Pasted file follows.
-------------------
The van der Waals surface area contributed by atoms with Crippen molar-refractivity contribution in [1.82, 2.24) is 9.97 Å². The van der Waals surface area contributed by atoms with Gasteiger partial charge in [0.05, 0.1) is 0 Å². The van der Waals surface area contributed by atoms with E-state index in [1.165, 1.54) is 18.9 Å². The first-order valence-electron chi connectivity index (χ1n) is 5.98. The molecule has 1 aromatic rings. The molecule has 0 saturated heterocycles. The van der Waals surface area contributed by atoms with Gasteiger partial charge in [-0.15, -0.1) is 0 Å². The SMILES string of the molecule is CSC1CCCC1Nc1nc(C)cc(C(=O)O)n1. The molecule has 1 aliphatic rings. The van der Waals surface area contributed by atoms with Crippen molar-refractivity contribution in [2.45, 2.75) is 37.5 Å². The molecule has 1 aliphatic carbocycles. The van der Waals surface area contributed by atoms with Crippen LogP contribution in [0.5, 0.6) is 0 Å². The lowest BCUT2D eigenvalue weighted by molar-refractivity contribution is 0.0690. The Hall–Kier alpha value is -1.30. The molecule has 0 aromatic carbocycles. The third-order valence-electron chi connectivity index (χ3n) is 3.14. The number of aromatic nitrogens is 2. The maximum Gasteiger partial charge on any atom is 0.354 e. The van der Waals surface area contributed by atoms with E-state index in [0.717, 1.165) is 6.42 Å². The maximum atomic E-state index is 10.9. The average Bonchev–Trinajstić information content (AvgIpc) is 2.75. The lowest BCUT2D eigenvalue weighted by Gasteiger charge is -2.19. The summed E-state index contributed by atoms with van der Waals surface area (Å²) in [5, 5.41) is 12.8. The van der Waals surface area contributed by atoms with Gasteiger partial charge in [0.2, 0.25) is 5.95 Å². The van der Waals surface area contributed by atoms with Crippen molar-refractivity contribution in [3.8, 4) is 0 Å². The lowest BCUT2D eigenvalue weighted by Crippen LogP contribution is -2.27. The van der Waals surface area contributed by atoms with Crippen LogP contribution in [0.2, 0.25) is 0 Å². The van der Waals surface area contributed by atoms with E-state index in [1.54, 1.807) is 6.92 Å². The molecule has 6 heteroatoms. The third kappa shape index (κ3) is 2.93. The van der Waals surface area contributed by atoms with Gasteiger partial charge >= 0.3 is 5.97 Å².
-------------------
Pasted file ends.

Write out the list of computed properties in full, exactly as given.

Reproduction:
The van der Waals surface area contributed by atoms with Crippen molar-refractivity contribution in [1.82, 2.24) is 9.97 Å². The van der Waals surface area contributed by atoms with Gasteiger partial charge in [0.05, 0.1) is 0 Å². The van der Waals surface area contributed by atoms with E-state index in [1.165, 1.54) is 18.9 Å². The first-order valence-electron chi connectivity index (χ1n) is 5.98. The molecule has 1 aromatic rings. The molecule has 0 saturated heterocycles. The van der Waals surface area contributed by atoms with Gasteiger partial charge in [-0.15, -0.1) is 0 Å². The SMILES string of the molecule is CSC1CCCC1Nc1nc(C)cc(C(=O)O)n1. The molecule has 1 aliphatic rings. The van der Waals surface area contributed by atoms with Crippen molar-refractivity contribution in [2.45, 2.75) is 37.5 Å². The molecule has 1 aliphatic carbocycles. The van der Waals surface area contributed by atoms with Crippen LogP contribution in [0.5, 0.6) is 0 Å². The lowest BCUT2D eigenvalue weighted by molar-refractivity contribution is 0.0690. The Hall–Kier alpha value is -1.30. The molecule has 0 aromatic carbocycles. The third-order valence-electron chi connectivity index (χ3n) is 3.14. The number of aromatic nitrogens is 2. The maximum Gasteiger partial charge on any atom is 0.354 e. The van der Waals surface area contributed by atoms with E-state index in [0.717, 1.165) is 6.42 Å². The maximum atomic E-state index is 10.9. The average Bonchev–Trinajstić information content (AvgIpc) is 2.75. The lowest BCUT2D eigenvalue weighted by Gasteiger charge is -2.19. The summed E-state index contributed by atoms with van der Waals surface area (Å²) in [5, 5.41) is 12.8. The van der Waals surface area contributed by atoms with Gasteiger partial charge in [0.2, 0.25) is 5.95 Å². The van der Waals surface area contributed by atoms with Crippen molar-refractivity contribution in [3.8, 4) is 0 Å². The lowest BCUT2D eigenvalue weighted by Crippen LogP contribution is -2.27. The van der Waals surface area contributed by atoms with Crippen LogP contribution in [0.2, 0.25) is 0 Å². The van der Waals surface area contributed by atoms with E-state index in [1.54, 1.807) is 6.92 Å². The molecule has 6 heteroatoms. The third kappa shape index (κ3) is 2.93. The van der Waals surface area contributed by atoms with Gasteiger partial charge >= 0.3 is 5.97 Å².